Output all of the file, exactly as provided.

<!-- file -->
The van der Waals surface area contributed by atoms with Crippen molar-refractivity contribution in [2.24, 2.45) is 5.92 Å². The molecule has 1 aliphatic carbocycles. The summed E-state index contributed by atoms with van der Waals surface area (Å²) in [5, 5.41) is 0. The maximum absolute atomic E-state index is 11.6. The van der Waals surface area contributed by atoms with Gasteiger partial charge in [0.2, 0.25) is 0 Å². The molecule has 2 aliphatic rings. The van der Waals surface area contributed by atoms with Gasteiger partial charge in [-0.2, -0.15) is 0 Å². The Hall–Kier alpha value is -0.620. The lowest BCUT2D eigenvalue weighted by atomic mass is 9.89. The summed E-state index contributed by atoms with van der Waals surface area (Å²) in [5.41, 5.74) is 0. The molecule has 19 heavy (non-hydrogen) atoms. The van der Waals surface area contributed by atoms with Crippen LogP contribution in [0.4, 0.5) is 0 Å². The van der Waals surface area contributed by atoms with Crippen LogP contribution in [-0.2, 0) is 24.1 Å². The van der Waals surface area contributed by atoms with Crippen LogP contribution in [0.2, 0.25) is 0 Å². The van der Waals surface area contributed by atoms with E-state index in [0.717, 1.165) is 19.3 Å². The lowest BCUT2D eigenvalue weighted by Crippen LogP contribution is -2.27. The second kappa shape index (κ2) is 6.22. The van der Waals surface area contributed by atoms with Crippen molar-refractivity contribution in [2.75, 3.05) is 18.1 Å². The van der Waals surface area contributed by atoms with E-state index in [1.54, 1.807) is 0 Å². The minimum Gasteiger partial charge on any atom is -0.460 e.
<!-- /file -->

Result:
The van der Waals surface area contributed by atoms with Crippen molar-refractivity contribution in [2.24, 2.45) is 5.92 Å². The molecule has 1 aliphatic carbocycles. The summed E-state index contributed by atoms with van der Waals surface area (Å²) in [5, 5.41) is 0. The maximum absolute atomic E-state index is 11.6. The van der Waals surface area contributed by atoms with Gasteiger partial charge in [0.2, 0.25) is 0 Å². The molecule has 2 aliphatic rings. The van der Waals surface area contributed by atoms with Gasteiger partial charge in [-0.2, -0.15) is 0 Å². The Hall–Kier alpha value is -0.620. The lowest BCUT2D eigenvalue weighted by atomic mass is 9.89. The summed E-state index contributed by atoms with van der Waals surface area (Å²) in [5.41, 5.74) is 0. The molecule has 19 heavy (non-hydrogen) atoms. The van der Waals surface area contributed by atoms with Crippen LogP contribution in [0.4, 0.5) is 0 Å². The van der Waals surface area contributed by atoms with Crippen LogP contribution in [-0.2, 0) is 24.1 Å². The van der Waals surface area contributed by atoms with Crippen LogP contribution in [0.2, 0.25) is 0 Å². The van der Waals surface area contributed by atoms with E-state index in [0.717, 1.165) is 19.3 Å². The lowest BCUT2D eigenvalue weighted by Crippen LogP contribution is -2.27. The second kappa shape index (κ2) is 6.22. The van der Waals surface area contributed by atoms with Crippen molar-refractivity contribution in [2.75, 3.05) is 18.1 Å². The van der Waals surface area contributed by atoms with E-state index in [1.54, 1.807) is 0 Å². The minimum Gasteiger partial charge on any atom is -0.460 e.